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Monitoring ground vibrations to help save elephants from poachers

An interdisciplinary team of researchers has analyzed vibrations in the ground that are produced by elephants as they move around and communicate. The experts were able to identify certain behaviors by listening to the sounds, which may lead to the development of seismic monitoring systems that can detect when elephants are in danger.

“We suggest that monitoring ground-based vibrations can be used in a practical context to not only detect elephants, but determine their behaviors,” explained study co-author Beth Mortimer.

“Using multiple seismic recorders in remote locations, we suggest that detection, location, and classification algorithms can be generated that allow monitoring of elephants in real-time.”

Scientists have theorized that elephants communicate over long distances using ground vibrations. In the current study, the researchers set out to gain a better understanding of how these underground sounds travel and how various types of terrain and human-induced noise may influence them.

The team used seismic tools to record the vibrations from wild elephants in Kenya. Computer models enabled the researchers to categorize elephant behaviors, but human noise made this difficult – suggesting that human-generated sounds often interfere with elephant communication.

“We were surprised by the size of the forces acting on the ground that were generated by elephants when they vocalize,” said Mortimer.

“We found that the forces generated through elephant calls were comparable to the forces generated by a fast elephant walk. This means that elephant calls can travel significant distances through the ground and, in favorable conditions, further than the distance that calls travel through the air.”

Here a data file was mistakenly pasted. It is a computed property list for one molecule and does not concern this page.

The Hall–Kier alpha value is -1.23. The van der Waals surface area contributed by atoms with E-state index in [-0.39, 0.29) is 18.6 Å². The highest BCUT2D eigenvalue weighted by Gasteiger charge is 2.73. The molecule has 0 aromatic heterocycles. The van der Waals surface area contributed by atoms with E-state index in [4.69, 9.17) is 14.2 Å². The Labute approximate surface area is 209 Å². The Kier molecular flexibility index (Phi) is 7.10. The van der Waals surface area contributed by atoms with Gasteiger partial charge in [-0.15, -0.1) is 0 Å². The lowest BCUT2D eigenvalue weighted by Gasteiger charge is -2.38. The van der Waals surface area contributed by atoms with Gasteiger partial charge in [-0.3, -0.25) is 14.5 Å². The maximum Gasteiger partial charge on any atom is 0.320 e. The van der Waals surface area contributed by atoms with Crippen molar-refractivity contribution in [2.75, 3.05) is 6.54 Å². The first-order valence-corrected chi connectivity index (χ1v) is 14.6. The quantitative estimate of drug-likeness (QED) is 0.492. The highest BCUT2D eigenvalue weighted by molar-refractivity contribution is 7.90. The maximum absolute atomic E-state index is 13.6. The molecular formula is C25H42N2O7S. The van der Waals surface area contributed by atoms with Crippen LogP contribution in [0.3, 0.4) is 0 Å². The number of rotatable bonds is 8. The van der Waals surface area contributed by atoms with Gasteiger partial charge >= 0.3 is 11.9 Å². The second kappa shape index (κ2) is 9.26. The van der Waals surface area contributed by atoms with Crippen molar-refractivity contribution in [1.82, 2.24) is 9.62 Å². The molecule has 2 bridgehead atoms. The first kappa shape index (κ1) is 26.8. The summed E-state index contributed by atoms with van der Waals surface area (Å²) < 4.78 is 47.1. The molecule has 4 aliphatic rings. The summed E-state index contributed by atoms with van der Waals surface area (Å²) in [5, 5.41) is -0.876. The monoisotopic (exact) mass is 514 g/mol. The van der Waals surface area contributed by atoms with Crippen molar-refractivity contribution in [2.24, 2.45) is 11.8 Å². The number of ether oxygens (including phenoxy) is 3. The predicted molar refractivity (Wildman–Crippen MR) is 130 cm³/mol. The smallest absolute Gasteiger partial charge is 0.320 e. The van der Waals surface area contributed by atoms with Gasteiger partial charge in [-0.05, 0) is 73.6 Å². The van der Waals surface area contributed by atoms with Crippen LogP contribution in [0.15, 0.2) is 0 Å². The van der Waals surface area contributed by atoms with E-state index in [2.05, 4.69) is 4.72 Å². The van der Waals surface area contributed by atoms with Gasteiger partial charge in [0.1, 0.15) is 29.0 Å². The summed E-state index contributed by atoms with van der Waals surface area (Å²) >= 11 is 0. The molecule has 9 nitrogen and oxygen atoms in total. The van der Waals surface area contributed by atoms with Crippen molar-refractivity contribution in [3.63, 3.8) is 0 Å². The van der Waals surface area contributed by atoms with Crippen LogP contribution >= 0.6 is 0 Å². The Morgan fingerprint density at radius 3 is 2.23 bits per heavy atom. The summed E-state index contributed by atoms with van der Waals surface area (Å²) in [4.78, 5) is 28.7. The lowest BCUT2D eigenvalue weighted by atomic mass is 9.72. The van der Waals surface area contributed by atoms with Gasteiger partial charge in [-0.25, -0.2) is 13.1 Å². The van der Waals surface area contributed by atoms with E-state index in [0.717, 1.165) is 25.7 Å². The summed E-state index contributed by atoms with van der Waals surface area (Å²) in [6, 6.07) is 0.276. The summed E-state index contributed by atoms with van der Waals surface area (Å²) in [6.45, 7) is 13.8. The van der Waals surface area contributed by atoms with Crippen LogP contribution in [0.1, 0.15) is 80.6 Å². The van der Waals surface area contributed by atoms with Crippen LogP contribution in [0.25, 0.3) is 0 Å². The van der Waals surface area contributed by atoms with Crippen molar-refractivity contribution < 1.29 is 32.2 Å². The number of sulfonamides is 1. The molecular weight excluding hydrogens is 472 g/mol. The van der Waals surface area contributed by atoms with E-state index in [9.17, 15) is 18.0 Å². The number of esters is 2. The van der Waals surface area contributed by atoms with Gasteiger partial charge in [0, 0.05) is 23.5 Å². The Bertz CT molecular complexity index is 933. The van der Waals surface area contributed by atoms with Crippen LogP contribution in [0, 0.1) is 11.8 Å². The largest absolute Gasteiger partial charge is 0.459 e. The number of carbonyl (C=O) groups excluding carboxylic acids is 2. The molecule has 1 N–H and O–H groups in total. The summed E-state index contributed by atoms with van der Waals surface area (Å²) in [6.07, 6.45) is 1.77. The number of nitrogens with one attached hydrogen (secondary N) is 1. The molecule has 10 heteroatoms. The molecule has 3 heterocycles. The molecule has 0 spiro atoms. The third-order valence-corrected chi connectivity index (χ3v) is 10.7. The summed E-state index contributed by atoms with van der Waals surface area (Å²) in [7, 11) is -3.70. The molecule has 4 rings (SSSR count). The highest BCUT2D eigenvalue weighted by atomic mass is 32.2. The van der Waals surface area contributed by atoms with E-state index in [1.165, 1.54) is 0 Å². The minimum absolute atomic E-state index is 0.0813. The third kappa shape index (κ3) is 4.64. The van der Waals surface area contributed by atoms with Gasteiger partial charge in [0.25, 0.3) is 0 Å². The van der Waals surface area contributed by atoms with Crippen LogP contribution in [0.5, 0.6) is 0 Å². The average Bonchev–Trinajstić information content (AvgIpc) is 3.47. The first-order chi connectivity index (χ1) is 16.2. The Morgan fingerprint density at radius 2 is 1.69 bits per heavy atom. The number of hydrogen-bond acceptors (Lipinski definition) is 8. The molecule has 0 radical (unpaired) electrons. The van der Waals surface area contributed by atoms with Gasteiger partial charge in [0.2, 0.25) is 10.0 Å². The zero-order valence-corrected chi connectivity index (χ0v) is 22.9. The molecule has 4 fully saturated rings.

The research may ultimately lead to ways that authorities could be alerted when elephants signal a threat, which has the potential to deter poachers.

“We hope to build on these initial findings to develop a comprehensive approach for monitoring and understanding the behavior of large mammals in these pristine, changing, and fragile environments,” said co-author Nissen-Meyer.

Next, the team plans to set up a larger network of seismic sensors along with aerial, visual, and acoustic instruments to investigate the response of elephants when sounds are echoed back to them.

The study is published in the journal in Current Biology.

By Chrissy Sexton, Staff Writer
Image Credit: Robbie Labanowski

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